Baseball SensorsUsing audio data to make better calls
In baseball, an incorrect call can transform the outcome of the game, a season, and, in some cases, even legacies. With ever-intensifying demands to get the calls right on the field, a group of four Northwestern Engineering undergraduates developed a solution to improve the accuracy of calls at first base.
Currently, the system for making calls at first base involves umpires watching the base and listening for the ball being caught. Skilled as the umpires are, however, that system remains an imperfect one, as about 20 percent of close-play calls are later deemed incorrect by video replay – and even with video replay, not all calls can be conclusively determined.
We believe our solution will reduce the pressure on the MLB and its umpires, while simultaneously improving the fairness of the sport and the fan experience., Baseball Sensors, Team Member
The Baseball Sensors’ design sends audio data – sideline microphones detecting the audio from a ball hitting the mitt and in-base contact microphones determining when a runner steps onto first base – to a review booth. As close plays are often decided in milliseconds, network analysts can quickly and efficiently determine if a runner is safe or out by comparing in-base and sideline microphone audio responses and their associated timestamps.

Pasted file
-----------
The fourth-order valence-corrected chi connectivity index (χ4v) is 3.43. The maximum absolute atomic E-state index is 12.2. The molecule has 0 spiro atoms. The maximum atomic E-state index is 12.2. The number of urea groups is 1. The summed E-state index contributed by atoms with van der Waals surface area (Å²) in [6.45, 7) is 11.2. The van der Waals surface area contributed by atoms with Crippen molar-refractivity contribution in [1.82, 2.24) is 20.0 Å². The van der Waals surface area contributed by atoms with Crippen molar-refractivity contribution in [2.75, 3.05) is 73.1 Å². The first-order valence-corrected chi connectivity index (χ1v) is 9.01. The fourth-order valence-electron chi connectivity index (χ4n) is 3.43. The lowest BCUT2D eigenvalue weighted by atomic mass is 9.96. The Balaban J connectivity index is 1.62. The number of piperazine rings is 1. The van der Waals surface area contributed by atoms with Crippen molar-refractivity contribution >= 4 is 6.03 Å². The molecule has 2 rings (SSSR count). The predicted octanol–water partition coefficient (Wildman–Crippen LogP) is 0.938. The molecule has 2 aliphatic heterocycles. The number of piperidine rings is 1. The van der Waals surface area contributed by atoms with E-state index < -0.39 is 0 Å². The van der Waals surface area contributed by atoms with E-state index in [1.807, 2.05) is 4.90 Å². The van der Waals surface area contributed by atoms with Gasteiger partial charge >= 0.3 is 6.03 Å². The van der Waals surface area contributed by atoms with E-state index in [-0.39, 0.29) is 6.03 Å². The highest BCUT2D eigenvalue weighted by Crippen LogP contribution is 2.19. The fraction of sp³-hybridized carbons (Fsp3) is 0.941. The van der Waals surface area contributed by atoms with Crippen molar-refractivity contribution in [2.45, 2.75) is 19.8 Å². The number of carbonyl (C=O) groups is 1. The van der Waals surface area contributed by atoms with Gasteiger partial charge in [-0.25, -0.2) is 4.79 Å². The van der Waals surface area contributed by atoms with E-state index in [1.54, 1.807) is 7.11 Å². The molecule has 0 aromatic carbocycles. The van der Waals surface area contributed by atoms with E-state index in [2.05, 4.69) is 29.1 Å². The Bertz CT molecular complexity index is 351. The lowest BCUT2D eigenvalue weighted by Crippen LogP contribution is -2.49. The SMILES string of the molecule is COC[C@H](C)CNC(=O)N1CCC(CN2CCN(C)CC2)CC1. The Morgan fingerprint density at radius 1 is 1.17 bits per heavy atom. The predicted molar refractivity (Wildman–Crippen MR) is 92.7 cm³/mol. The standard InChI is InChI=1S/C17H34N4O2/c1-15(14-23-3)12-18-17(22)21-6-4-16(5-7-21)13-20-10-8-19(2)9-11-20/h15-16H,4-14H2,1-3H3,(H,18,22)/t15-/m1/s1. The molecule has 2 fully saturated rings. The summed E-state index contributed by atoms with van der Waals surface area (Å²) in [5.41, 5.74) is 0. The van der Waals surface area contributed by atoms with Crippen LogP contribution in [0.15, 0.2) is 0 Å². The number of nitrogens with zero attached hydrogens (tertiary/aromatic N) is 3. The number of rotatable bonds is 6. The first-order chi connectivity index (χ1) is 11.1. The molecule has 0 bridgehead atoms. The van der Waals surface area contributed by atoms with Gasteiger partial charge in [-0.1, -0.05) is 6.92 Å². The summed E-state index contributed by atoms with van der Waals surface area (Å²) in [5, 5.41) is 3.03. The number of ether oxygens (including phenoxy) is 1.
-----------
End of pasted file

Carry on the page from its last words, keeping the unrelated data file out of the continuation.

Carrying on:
Notably, the sound data from the sideline microphone, in-base audio, and video broadcast can provide fans at home a more rich, in-depth viewing experience during network broadcasts as well.
With the guidance of Segal Design Institute faculty members John Anderson and John Lake, the four-student team endured many rounds of audio testing, gradually verifying and building upon many of its initial concepts. The tests included:
- Evaluating the effectiveness of parabolic and shotgun microphones in picking up the sounds of runners hitting bases and fielders catching baseballs
- Analyzing parabolic and shotgun microphones at a Northwestern basketball game to test if different sounds could be distinguished
- Placing an accelerometer in a base and testing the in-base instrumentation against sideline audio from parabolic and shotgun microphones
- Replacing the in-base accelerometer with an in-base contact microphone to investigate the feasibility and benefits of each option
- Outdoor testing with the sideline and contact microphones to detect lag
- Reviewing video clips of Major League Baseball calls at first base to see how audio feeds synchronize with camera footage
- On-field testing during a Northwestern University baseball game
The Baseball Sensors’ team continues developing its product, including potential wireless transmission. The long-term hope is for implementation among television networks with potential adoption at the professional level.
Updated May 2016
Team MembersJonny Glazier (industrial engineering, MaDE), Bridget Popovic (mechanical engineering, MaDE), Scott Sandler (MaDE), Matt Sherman (mechanical engineering, MaDE)